1
\$\begingroup\$

There is a solid state relay (AQH1213) that switches the load to 220 V using 5 V (Arduino).

The insulation voltage between the low and high voltage circuits in this relay is 5 kV.

The challenge is to provide additional isolation for this relay and controller contact.

For these purposes, I plan to use an optocoupler.

Solid State Relay LED Characteristics:

Forward Current: 50 mA Peak Forward Current: 1A Reverse voltage: 6 V Recommended input current per LED: 15-25 mA A current limiting resistor of 300 Ohms is installed between the relay and the controller.

What optocoupler output current should I choose?

Initially, there were doubts about the high peak current of the solid state relay (1A). At this maximum current, the optocouplers require a supply voltage> 5 V, which in my case is not suitable, since all control circuits have a voltage of 5 V.

A current-limiting resistor should clearly reduce these indicators, but I do not know how accurate.

Applying Ohm's law (U = 5 V, R = 300), I got a very low current value of 0.016 A, is that true? If this is true, then most likely it does not take into account the maximum forward current.

\$\endgroup\$
4
  • 1
    \$\begingroup\$ What insulation spec do you need? Do you have a power supply for the output side of the optocoupler that is insulated to this same spec? \$\endgroup\$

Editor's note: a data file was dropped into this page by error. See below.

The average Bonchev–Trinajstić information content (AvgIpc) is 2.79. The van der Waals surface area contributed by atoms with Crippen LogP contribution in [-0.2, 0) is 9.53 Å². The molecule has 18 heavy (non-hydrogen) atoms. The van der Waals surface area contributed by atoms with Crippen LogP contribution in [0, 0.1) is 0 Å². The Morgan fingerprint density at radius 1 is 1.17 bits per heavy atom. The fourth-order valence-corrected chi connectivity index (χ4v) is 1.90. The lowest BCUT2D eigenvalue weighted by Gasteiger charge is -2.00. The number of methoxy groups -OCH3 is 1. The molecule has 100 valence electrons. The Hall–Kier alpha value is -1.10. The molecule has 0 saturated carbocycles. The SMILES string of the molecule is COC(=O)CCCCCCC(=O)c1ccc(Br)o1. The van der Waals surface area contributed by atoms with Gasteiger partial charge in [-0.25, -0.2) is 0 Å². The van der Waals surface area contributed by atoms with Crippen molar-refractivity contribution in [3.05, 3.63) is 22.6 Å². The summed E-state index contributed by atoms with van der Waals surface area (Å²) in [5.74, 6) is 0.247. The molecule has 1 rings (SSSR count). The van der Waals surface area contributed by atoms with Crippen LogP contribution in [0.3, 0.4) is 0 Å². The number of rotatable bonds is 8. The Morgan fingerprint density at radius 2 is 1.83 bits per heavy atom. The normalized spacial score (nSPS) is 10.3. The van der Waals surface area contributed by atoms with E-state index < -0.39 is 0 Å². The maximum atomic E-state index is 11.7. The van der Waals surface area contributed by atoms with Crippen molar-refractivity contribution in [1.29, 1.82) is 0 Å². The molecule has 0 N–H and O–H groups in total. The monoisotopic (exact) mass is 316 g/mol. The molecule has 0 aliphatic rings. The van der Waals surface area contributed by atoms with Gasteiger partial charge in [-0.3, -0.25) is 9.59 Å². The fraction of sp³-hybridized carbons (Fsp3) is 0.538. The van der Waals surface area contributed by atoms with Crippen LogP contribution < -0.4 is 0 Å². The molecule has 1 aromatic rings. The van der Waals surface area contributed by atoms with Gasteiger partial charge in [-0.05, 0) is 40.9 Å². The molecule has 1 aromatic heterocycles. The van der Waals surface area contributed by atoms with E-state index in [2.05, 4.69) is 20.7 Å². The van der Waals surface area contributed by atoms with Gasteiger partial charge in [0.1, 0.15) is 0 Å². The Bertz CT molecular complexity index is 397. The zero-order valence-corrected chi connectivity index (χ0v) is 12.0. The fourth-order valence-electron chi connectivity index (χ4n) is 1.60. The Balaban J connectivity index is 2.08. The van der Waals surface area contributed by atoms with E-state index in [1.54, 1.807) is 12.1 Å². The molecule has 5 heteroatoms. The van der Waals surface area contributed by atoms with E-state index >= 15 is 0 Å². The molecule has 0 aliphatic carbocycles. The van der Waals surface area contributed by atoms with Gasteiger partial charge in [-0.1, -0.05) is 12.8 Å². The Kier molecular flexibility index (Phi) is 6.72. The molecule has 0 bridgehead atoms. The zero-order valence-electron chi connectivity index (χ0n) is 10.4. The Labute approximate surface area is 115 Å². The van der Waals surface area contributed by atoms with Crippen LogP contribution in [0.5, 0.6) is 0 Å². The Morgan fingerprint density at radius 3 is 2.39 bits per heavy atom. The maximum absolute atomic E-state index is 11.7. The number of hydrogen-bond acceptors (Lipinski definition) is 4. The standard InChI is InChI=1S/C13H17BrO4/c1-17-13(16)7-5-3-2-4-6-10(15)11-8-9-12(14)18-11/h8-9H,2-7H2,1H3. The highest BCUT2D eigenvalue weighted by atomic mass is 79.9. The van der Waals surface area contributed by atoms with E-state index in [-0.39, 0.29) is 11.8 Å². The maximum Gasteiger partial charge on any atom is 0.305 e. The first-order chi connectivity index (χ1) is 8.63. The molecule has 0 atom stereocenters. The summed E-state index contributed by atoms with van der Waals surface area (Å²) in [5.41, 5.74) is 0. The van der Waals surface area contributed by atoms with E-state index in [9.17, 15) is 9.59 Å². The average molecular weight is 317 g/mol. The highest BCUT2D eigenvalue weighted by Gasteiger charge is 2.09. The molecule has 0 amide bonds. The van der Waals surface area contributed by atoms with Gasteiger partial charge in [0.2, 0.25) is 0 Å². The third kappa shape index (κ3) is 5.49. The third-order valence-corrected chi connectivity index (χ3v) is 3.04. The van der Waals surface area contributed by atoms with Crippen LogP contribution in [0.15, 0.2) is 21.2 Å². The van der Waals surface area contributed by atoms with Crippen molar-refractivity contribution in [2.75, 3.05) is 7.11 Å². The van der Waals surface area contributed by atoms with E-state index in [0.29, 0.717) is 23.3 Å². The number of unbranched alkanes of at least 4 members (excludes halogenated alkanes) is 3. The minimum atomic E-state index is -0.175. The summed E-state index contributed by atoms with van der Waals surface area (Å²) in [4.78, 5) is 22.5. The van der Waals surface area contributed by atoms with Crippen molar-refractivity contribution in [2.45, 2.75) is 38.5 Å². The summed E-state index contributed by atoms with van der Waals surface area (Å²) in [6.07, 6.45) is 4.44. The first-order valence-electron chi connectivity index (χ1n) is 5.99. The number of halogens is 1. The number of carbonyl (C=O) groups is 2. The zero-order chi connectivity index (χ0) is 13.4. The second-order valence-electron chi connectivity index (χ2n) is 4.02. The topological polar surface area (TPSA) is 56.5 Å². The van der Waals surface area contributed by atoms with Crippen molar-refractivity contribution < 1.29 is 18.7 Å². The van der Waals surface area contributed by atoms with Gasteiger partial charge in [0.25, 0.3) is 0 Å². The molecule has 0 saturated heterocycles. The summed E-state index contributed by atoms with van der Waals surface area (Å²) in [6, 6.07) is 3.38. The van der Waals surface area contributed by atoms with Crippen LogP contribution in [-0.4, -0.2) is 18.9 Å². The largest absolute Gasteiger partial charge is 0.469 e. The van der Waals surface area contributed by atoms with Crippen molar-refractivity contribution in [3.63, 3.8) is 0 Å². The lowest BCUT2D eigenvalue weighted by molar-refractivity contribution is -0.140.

– The Photon
    Oct 23 '19 at 16:12
  • \$\begingroup\$ Yes, isolated DC/DC converter \$\endgroup\$
    – Delta
    Oct 24 '19 at 3:39
  • \$\begingroup\$ What isolation spec do you need? \$\endgroup\$
    – The Photon
    Oct 24 '19 at 3:42
  • \$\begingroup\$ @ThePhoton, If the voltage, then 1 - 1.5kV is already good. The optocoupler must save the controller output if, nevertheless, the solid-state relay fails. \$\endgroup\$
    – Delta
    Oct 24 '19 at 12:12
1
\$\begingroup\$

You don't want to use the peak forward current from the "Absolute Maximum Ratings" section of the data sheet. If you let 1 A flow for more than a tiny fraction of a second, you will blow out the LED. 50 mA is the absolute maximum sustained current allowed, and even then should be avoided.

According to the datasheet, that SSR is meant to run closer to 20 mA forward current through the LED.

While that SSR is typically operated with 20 mA, 16 mA should be more than enough to operate it.

\$\endgroup\$
1
  • \$\begingroup\$ thanks for the answer! \$\endgroup\$
    – Delta
    Oct 24 '19 at 12:41

Your Answer

By clicking “Post Your Answer”, you agree to our terms of service, privacy policy and cookie policy

Not the answer you're looking for? Browse other questions tagged or ask your own question.